Tom Olzak

Good Planning Requires Follow-up

In Backup, Business Continuity, Cloud Computing, Disaster Recovery, Security Management, Vendor Management on August 31, 2010 at 07:29

Many organizations still believe that having a great business continuity plan, complete with a solid contract with a third-party recovery partner, is enough to protect them from the inevitable.  As American Eagle Outfitters found, however, this is not enough.

According to Evan Schuman from StorefrontBacktalk.com, which monitors retail Web sites, the outage began with series of server failures.

Schuman, who said he spoke with an unnamed IT source at American Eagle, said a storage drive failed at an IBM off-site hosting facility. That failure was followed by a secondary backup disk drive failure. Once the drives were replaced, the company attempted a restore of about 400GB of data from backup, but the Oracle backup utility failed, possibly as a result of data corruption. Finally, American Eagle Outfitters attempted to restore its data from its disaster recovery site, only to discover the site wasn’t ready and could not get the logs up and running.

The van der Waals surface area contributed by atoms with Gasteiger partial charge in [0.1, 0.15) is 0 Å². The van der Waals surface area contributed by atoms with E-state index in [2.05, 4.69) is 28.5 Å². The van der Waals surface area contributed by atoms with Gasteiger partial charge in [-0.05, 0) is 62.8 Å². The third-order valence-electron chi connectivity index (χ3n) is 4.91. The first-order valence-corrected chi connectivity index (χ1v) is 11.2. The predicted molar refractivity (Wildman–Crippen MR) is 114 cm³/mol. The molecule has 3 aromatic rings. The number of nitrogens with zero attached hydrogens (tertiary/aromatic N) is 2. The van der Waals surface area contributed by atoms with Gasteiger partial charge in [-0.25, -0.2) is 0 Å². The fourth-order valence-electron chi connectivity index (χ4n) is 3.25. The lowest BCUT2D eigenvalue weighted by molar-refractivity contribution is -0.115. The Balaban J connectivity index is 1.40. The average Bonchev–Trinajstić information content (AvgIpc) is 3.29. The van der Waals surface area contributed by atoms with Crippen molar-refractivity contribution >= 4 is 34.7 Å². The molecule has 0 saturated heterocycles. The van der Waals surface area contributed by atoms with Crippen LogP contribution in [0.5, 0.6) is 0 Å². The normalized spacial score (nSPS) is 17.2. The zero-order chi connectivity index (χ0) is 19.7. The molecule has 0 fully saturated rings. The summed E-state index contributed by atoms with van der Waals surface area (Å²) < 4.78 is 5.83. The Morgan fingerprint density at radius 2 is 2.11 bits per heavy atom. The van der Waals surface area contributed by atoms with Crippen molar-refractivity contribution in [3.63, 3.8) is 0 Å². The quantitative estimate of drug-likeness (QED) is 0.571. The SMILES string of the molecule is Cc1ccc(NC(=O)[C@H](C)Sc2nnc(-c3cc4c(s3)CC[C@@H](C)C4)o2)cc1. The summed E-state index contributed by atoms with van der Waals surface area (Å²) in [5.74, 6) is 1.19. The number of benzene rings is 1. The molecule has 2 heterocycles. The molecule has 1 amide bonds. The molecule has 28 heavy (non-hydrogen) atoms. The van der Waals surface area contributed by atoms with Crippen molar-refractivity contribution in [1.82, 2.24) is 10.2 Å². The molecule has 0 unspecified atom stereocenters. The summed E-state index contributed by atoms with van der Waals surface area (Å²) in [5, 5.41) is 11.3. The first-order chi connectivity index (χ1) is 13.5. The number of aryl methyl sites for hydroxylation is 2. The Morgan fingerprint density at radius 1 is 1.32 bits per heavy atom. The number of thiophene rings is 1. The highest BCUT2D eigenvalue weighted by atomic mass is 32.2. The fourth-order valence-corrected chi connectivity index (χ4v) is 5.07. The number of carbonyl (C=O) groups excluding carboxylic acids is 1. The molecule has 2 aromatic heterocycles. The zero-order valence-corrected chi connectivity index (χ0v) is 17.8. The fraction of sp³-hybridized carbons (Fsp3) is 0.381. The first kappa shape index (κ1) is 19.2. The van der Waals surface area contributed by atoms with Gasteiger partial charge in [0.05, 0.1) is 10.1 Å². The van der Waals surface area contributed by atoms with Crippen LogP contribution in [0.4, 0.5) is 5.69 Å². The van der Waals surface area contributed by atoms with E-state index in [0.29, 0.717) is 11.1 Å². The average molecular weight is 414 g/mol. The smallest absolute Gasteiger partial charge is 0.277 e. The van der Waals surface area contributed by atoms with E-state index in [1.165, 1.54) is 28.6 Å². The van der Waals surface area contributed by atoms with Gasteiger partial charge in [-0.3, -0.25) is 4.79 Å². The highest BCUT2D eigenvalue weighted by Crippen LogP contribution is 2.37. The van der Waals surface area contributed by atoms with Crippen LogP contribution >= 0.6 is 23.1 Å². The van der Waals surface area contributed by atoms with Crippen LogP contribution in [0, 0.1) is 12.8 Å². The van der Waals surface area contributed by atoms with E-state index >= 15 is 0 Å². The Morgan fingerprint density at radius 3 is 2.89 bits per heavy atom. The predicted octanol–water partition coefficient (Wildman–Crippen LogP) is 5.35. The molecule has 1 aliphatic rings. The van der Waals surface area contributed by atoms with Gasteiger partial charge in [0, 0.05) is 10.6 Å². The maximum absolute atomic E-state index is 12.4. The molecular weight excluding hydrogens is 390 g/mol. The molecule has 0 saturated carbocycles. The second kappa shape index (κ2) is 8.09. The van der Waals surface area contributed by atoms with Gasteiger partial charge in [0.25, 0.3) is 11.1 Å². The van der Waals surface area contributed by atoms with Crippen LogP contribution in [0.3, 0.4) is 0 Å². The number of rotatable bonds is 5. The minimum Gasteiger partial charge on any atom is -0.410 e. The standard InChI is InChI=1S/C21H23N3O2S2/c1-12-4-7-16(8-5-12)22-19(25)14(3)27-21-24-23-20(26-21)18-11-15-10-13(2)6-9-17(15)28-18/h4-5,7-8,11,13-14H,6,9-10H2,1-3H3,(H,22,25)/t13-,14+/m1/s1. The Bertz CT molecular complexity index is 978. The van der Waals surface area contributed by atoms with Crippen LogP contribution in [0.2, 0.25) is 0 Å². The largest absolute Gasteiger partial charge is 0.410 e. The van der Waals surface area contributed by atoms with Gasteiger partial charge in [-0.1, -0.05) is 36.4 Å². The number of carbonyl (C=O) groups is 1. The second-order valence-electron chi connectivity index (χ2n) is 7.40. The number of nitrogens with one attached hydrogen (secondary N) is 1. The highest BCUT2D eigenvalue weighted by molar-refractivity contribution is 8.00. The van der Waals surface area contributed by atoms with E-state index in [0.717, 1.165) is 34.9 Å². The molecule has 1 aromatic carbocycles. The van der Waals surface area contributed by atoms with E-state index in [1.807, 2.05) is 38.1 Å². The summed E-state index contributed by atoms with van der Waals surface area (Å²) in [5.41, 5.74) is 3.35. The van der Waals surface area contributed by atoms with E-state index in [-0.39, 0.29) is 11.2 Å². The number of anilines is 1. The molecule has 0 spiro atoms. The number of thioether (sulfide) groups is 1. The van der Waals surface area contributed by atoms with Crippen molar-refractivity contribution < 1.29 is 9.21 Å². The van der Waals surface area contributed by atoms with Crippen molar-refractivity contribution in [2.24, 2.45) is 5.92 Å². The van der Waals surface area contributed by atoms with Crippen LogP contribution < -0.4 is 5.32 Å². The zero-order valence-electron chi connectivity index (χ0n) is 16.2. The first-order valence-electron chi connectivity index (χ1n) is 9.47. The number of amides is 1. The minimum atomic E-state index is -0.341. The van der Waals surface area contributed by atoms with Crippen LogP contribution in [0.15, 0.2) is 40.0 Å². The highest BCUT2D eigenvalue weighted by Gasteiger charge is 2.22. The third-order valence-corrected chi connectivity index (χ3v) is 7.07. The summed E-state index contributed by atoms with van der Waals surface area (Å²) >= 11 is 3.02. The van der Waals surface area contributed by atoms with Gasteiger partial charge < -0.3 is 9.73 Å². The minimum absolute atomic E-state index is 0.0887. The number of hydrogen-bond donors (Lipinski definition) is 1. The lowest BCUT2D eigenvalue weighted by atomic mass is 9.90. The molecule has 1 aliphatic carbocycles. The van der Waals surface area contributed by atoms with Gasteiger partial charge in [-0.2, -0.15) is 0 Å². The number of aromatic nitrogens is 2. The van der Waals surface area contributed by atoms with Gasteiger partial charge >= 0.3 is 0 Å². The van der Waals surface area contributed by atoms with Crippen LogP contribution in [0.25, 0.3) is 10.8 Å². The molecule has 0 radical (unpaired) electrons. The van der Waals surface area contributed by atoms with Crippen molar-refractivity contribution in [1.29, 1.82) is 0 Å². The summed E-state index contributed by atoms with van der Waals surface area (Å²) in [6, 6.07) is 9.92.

“I know they were supposed to have completed it with Oracle Data Guard, but apparently it must have fallen off the priority list in the past few months,” the source told Schuman.

via American Eagle Outfitters learns a painful service provider lesson – CSO Online – Security and Risk.

This is the description of events leading to an eight-day outage for the company’s customer-facing website.  There are one or two lessons for all of us here.

First, when was the last time American Eagle asked IBM for its processes for dealing with unusual outages?  How often did they review IBM’s processes for testing incident response?  This is as much American Eagle’s responsibility as it is the off-site vendor’s.

Second, when was the last time backup tests were performed?  What are the requirements for this in the contract and how is compliance validated?

Based on this article, there’s no evidence that American Eagle was intentionally negligent.  They simply made the mistake of assuming; that is, assuming their service providers were practicing due diligence.  When using cloud or any other third-party services, we still have a responsibility to inspect what we expect.

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